HFOV has been found to decrease mortality when compared with conventional ventilation. However, it is yet to be seen if it has any advantage over current lung protective ventilatory strategies. [7] Some retrospective studies have shown good results with HFPV in trauma patients having ARDS with or without head injury. This technique produced significant improvement in oxygenation with reduction in ICP during first 16 hours, when applied in head injured patients with ARDS. [3] However, further trials are required to evaluate the long-term outcome and reduction in mortality, if any.

In patients with traumatic brain injury and ALI/ARDS, a strategic ventilatory approach, maintaining a balance between principles for brain injury management and protective lung ventilation is required. High levels of PEEP have a potential to increase intrathoracic pressure, thus decreasing cerebral venous drainage and in turn compromising cerebral perfusion. However, in case of noncompliant lungs, as is the situation in patients with ALI/ARDS, transmission of intrathoracic pressure to cranium and thus effect on cerebral perfusion is lesser. [8] Thus PEEP can be safely applied in this group of patients, provided the volume status and mean arterial pressure are maintained and the level of PEEP provided is lower than ICP. [8] The lowest level of PEEP that maintains oxygenation should be applied. Head elevation with avoidance of extreme neck rotation and tight endotracheal tube ties around the neck are quite helpful. However, arterial carbon dioxide tension plays an important role in determining cerebral blood volume, intracranial compliance, and ICP. [8] Hence hypercapnia should be avoided and all efforts should be made to maintain normocarbia.

Thus the outcome of trauma patients can be improved by following principles of ventilatory management according to the organ systems involved. Further studies using newer ventilatory strategies are needed to find optimal solutions to the conflicts faced in polytrauma patients.

 
   References Top

1.McCunn M, Sutcliffe AJ, Mauritz W, and the ITACCS Critical Care Committee. Guidelines for management of mechanical ventilation in critically injured patients. Available from: http://www.itaccs.com/traumacare/archive/04_03_Fall_2004/guidelines_for_management.pdf. [Last accessed on 2013 Jul 28].  Back to cited text no. 1
    
2.Ritacca FV, Stewart TE. Clinical review: High-frequency oscillatory ventilation in adults - a review of the literature and practical applications. Crit Care 2003;7:385-90.  Back to cited text no. 2
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3.Salim A, Miller K, Dangleben D, Cipolle M, Pasquale M. High-frequency percussive ventilation: An alternative mode of ventilation for head-injured patients with adult respiratory distress syndrome. J Trauma 2004;57:542-6.  Back to cited text no. 3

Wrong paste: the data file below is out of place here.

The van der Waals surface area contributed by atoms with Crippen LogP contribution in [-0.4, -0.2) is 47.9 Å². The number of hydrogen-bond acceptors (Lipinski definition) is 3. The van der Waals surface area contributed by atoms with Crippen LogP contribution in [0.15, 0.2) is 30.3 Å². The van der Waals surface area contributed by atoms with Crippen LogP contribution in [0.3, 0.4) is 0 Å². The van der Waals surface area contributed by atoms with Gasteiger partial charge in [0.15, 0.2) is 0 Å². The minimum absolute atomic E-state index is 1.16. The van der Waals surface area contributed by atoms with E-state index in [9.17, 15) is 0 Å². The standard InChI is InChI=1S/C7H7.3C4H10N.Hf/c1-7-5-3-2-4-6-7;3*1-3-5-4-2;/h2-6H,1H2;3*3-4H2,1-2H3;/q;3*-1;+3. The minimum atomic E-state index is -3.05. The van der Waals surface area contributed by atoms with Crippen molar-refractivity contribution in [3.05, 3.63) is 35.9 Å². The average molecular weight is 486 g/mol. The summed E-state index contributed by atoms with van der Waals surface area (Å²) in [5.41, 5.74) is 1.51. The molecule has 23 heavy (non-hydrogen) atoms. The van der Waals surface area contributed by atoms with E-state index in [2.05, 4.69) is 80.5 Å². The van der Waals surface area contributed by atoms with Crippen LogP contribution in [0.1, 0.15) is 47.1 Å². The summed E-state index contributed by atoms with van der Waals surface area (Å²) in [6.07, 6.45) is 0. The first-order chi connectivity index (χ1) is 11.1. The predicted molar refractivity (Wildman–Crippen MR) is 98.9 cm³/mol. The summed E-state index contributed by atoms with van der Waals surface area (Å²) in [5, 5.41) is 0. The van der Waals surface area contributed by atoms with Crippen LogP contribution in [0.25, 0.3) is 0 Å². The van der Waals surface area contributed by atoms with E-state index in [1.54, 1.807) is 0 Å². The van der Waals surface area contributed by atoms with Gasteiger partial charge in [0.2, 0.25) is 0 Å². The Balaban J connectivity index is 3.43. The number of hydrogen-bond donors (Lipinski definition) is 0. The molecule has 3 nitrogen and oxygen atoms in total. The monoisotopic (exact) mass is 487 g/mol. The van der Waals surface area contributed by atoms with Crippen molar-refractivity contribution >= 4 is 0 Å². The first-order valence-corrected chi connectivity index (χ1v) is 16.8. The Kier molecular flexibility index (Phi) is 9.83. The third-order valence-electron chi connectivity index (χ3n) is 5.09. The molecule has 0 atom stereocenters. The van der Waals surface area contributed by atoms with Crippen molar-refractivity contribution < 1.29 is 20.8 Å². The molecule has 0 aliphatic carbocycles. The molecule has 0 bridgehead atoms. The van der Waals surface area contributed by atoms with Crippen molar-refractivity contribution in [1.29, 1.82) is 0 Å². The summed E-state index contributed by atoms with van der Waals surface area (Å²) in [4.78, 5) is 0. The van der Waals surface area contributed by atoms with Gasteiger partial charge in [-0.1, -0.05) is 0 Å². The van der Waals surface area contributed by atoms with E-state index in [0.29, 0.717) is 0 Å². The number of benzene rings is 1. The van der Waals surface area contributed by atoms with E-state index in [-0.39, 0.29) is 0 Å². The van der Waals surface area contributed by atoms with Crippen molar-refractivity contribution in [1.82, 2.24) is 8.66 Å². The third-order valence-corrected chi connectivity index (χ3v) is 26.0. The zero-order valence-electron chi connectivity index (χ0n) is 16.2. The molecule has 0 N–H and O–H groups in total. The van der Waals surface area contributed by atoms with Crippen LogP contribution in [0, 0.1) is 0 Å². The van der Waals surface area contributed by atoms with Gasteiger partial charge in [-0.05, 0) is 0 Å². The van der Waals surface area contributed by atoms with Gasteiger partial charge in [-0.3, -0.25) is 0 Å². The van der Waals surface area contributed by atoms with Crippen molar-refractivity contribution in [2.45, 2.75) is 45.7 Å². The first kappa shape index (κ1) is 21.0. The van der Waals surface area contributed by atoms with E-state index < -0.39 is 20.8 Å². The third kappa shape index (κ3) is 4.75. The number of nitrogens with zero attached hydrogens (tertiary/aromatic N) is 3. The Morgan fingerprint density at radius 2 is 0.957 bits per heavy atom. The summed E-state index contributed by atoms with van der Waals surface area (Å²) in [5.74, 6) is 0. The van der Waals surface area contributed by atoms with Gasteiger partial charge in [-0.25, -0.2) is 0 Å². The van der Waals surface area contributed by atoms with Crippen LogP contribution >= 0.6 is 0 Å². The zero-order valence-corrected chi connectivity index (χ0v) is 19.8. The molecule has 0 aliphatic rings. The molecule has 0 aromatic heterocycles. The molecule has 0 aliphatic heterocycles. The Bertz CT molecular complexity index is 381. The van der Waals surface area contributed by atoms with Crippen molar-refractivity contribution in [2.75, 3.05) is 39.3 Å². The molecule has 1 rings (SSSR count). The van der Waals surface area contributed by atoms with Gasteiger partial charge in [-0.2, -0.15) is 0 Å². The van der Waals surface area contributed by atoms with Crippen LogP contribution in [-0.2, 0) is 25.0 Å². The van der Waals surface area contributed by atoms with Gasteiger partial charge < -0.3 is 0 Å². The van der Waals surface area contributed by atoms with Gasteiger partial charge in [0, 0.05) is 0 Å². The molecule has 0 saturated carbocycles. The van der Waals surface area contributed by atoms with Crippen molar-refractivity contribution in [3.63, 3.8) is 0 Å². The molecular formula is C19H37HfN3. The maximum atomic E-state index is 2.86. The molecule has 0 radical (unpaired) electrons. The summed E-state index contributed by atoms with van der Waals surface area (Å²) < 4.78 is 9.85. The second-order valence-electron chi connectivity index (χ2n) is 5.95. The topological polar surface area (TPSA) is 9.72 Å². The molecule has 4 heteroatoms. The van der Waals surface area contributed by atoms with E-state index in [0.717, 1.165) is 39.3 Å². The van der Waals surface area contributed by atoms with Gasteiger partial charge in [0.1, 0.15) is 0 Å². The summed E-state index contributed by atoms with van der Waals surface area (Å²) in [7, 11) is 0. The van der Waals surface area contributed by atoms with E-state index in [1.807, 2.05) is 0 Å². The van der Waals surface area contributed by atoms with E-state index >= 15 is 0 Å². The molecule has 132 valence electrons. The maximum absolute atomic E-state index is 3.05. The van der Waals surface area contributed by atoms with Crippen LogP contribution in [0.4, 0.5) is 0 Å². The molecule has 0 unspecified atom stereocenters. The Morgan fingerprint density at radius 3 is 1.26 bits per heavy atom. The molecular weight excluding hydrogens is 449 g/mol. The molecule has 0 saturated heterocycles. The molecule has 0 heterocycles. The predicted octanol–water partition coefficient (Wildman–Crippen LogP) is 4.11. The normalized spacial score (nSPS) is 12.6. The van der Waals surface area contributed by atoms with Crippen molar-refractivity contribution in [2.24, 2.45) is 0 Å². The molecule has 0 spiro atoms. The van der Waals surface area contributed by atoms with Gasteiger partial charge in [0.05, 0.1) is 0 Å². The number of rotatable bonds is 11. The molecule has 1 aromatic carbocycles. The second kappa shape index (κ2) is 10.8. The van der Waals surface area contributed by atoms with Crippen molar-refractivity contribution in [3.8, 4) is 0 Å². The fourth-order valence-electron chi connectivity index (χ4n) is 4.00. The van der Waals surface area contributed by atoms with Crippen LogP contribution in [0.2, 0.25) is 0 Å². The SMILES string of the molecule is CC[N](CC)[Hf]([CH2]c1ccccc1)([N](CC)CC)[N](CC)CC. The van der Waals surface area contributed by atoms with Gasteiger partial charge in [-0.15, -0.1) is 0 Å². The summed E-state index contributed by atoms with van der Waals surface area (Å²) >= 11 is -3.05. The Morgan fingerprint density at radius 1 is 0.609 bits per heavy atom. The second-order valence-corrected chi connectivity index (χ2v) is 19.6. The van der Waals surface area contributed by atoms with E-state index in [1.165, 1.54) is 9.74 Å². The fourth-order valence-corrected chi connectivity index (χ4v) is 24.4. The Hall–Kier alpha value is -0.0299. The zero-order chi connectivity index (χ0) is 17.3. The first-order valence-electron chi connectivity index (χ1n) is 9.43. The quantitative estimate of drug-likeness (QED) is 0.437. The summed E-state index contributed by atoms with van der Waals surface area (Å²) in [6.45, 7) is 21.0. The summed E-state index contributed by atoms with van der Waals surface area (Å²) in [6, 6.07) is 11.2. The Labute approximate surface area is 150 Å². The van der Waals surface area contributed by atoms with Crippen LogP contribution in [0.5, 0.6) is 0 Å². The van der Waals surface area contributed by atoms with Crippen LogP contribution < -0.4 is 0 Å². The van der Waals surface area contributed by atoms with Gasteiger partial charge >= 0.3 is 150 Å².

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4.Shubhangi Arora, Preet Mohinder Singh, Anjan Trikha. Ventilatory strategies in trauma patients. J Emerg Trauma Shock 2014;7:25-31.  Back to cited text no. 4
    
5.Maung AA, Kaplan LJ. Airway pressure release ventilation in acute respiratory distress syndrome. Crit Care Clin 2011;27:501-9.  Back to cited text no. 5
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6.Roy S, Sadowitz B, Andrews P, Gatto LA, Marx W, Ge L, et al. Early stabilizing alveolar ventilation prevents acute respiratory distress syndrome: A novel timing-based ventilatory intervention to avert lung injury. J Trauma Acute Care Surg 2012;73:391-400.  Back to cited text no. 6
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7.Sud S, Sud M, Friedrich JO, Wunsch H, Meade MO, Ferguson ND, et al. High-frequency ventilation versus conventional ventilation for treatment of acute lung injury and acute respiratory distress syndrome. Cochrane Database Syst Rev 2013;2:CD004085.  Back to cited text no. 7
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8.Ngubane T. Mechanical ventilation and the injured brain. South Afr J Anaesth Analg 2011;17:76-80.  Back to cited text no. 8
    

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Correspondence Address:
Medha Mohta
Department of Anaesthesiology and Critical Care, University College of Medical Sciences and GTB Hospital, Delhi
India
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Source of Support: None, Conflict of Interest: None


DOI: 10.4103/0974-2700.125630